Tailwind empowers the expressiveness of styling. I steadfastly counter that the statement that it is the eccentric artist who insists on using every color in the palette. By design, tailwind implements constraints on what can be utilized by it's configuration file. Sure, you can absolutely break out with arbitrary classes but the spirit is akin to a Crayola box of 64 crayons and you have to work with what you have in front of you.

The largest benefit is that I can read my JSX/HTML and understand the presentation of the elements. Nothing is cryptic. I don't have to dive into another file where I can lose cognitive load. DX is enhanced. Critically stated: tailwind has been nothing but a massive boon for web dev since its inception.

Your last argument is a perfect reason why tailwind isn't a fad. Its a standard where, if you've worked with it, you know exactly what these classes will do. Saying "the classlist becomes long" is not an argument to avoid using tailwind, especially if you already have a component based framework. I'd rather read a tailwind classlist than having to spend time setting up my own half-arsed class list.
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Interesting response.

I'm in this war against build steps.

Is there a way to 80/20 Tailwind without the build steps?

I mean, get 80% of the benefits with 20% of the work.

Yes, CSS variables. Defining a preset of variables on :root for sizes and color ranges goes a long way.

The design philosophies behind Tailwind are sound, but like so many I dislike the technical implementation. I feel like there is a lot of halo effect happening with Tailwind where judgement of technical merits is influenced by judgement on visual merits.

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Interesting. Seems quite well supported.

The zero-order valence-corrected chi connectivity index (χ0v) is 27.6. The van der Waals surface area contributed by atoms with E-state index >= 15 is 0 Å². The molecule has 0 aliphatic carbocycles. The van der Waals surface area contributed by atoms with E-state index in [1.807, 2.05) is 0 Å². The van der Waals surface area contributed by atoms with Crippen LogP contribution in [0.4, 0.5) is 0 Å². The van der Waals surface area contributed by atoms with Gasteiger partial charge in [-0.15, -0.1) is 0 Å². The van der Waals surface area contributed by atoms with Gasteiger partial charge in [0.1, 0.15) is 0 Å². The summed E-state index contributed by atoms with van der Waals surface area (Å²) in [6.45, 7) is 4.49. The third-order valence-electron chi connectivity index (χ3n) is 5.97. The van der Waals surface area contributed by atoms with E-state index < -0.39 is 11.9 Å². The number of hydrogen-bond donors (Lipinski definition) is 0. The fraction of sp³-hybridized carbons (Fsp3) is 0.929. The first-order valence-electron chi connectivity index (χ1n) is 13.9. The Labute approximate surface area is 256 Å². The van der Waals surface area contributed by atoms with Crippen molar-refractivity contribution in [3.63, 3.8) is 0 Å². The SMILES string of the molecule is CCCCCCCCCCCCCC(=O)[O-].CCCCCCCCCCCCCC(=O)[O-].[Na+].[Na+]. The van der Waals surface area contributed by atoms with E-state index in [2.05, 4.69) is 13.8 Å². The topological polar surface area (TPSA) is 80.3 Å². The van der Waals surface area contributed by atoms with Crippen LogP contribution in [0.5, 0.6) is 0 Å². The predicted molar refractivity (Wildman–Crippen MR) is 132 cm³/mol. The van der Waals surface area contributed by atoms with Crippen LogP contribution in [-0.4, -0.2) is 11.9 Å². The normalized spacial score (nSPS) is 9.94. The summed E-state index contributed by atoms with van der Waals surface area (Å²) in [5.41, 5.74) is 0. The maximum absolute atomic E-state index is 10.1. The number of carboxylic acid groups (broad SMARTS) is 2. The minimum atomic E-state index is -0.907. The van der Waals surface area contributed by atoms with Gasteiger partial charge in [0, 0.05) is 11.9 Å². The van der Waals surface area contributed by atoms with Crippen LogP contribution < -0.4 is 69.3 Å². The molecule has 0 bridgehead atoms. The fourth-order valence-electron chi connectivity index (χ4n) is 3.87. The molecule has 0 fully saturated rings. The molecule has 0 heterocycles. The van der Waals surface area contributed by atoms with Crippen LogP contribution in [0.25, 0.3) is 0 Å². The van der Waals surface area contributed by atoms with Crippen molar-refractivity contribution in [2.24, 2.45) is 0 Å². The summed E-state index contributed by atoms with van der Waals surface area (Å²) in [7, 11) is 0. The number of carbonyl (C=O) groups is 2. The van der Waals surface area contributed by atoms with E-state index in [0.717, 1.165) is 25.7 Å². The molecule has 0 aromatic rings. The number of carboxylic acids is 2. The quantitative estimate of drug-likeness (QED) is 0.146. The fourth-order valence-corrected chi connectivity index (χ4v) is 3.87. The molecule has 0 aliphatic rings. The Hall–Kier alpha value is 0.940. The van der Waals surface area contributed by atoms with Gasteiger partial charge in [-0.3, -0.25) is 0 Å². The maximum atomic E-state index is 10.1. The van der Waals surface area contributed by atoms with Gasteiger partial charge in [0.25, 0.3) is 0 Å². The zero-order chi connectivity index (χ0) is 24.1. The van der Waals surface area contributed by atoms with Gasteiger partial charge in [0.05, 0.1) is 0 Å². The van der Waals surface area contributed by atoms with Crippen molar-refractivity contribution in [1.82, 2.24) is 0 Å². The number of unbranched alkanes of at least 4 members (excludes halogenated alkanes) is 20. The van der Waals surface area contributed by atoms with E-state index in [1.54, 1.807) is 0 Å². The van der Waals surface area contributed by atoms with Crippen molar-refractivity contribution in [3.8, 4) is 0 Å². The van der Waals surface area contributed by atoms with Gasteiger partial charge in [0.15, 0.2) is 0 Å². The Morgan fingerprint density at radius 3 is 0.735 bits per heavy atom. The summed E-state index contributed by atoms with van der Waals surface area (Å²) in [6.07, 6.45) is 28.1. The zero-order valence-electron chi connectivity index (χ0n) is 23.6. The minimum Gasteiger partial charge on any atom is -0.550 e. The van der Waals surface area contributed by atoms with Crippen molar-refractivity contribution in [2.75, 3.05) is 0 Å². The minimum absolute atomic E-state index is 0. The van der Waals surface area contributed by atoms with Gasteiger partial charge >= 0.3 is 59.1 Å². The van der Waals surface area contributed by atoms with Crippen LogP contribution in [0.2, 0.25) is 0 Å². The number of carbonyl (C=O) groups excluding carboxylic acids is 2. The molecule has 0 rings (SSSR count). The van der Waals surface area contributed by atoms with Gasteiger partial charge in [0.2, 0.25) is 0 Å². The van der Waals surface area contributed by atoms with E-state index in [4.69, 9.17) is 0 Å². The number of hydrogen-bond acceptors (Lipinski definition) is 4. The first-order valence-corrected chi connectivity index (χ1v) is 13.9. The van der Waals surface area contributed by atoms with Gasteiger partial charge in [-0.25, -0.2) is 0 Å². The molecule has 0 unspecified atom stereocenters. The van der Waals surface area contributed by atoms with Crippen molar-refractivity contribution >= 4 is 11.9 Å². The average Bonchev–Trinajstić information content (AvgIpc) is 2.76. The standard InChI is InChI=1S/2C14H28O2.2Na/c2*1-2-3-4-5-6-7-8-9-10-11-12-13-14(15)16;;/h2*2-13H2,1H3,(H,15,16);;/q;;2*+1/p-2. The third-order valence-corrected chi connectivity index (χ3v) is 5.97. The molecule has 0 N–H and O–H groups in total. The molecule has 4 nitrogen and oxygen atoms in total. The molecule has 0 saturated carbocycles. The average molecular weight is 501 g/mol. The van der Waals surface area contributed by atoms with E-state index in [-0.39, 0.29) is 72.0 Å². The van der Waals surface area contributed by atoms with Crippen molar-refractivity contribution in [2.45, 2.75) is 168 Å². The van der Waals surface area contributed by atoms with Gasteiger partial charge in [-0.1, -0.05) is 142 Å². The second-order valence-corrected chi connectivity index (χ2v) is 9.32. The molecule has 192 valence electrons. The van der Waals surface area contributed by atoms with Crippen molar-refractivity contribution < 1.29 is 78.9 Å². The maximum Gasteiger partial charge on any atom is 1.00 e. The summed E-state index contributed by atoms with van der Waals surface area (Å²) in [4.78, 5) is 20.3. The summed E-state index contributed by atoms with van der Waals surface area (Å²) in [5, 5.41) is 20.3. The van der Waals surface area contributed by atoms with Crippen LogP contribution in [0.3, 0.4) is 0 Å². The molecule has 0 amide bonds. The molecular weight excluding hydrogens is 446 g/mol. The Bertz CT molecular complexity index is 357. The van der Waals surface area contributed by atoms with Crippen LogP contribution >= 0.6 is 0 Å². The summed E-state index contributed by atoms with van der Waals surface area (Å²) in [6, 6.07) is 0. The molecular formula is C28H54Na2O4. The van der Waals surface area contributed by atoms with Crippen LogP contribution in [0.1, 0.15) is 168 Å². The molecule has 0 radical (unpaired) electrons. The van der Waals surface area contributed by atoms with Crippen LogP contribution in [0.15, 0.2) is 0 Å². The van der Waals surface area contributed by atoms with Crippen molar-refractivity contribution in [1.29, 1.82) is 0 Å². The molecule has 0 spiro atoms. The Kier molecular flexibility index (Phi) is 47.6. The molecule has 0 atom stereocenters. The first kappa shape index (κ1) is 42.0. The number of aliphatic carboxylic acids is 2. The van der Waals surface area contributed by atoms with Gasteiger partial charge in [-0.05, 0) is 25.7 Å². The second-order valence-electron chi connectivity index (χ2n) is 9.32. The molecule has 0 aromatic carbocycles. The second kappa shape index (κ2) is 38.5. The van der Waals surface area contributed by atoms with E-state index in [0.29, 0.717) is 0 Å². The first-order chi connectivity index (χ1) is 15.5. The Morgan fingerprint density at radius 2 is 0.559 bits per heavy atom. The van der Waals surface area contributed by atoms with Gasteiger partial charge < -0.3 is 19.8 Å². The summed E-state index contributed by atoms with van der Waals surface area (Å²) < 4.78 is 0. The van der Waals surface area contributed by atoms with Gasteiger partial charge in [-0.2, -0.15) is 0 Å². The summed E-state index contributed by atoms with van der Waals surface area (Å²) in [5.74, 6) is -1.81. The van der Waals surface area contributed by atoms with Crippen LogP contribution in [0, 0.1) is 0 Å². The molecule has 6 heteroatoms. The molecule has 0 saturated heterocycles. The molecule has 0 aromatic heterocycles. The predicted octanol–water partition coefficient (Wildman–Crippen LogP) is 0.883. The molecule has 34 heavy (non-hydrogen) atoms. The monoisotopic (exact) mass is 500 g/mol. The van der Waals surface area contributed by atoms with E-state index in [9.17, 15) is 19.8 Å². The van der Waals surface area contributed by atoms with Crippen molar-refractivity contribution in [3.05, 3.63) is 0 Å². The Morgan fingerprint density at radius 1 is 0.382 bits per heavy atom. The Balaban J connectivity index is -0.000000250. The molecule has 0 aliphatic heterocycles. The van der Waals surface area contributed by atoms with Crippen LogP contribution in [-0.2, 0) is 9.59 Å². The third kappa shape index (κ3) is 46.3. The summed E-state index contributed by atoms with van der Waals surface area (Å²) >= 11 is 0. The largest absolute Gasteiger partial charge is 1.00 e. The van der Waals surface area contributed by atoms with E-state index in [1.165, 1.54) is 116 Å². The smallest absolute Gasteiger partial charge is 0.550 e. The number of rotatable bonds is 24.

You may use CDN build of UnoCSS (16k GH stars) https://unocss.dev/integrations/runtime which generates styles on the fly for 80% of benefits with 0% build steps (even with regular HTML)

It does have quirks compared to build variant, so if you use a framework, using it in a build step may be better, it'll still be much lighter then tailwind

Yes: https://unocss.dev/

You can even use it directly in runtime https://unocss.dev/integrations/runtime

Give 60% to someone else
> And those cryptic class names?

They’re as cryptic as ls, cat, pwd. They have well defined semantics, sensible default, and tooling that can warn if your properties are conflicting.

In fact, with regular css you need to target elements by coming up with arbitrary class names, like .banner-main-content. Those are more cryptic imo, and completely arbitrary. (Naming things is problem #2, remember)

Do I wish there was a better way than space-separated attrs inside the human hostile xml-like format that is html? Yes. Do I want to go back to having to write custom selectors? No. 80-95% of the time utility classes is a better fit, especially with component based frameworks.

Have you used MUI before? No need for utility classes, no need for writing custom selectors, everything ties back to the theme, and everything is consistent. I don’t believe that “80-95% of the time utility classes are better” when super popular alternatives like MUI exist.

Tailwind introduces some solutions while introducing other problems. It has its place when used correctly, but I’ve never seen a single TW codebase implemented properly.

I’ve been writing CSS for 25 years and have gone through just about everything at this point—inline/attribute styles, CSS, SCSS/SASS, LESS, stylus, Bourbon, Tailwind, Bootstrap, Ant, Semantic UI, MUI, etc. And tbh, MUI is the closest I think we’ve gotten towards rapid iteration while solving specificity issues, the problem of selector generation, proper a11y and state styling (e.g. button focus styling), and inconsistency issues, but again—only when architectured correctly.

> Have you used MUI before?

No, React-specific? Keep in mind Tailwind is not bound to a specific component engine and works fantastic in e.g. Svelte which I'm using.

That said, it looks good I guess? But I fail to see what's so unique. Tailwind is just a lower level preprocessor that can be used with unstyled components (which is definitely not unique - there's lots of traction outside the React ecosystem as well..) From what I can see, it looks like MUI also has a utility class type of approach, or is it baseUI?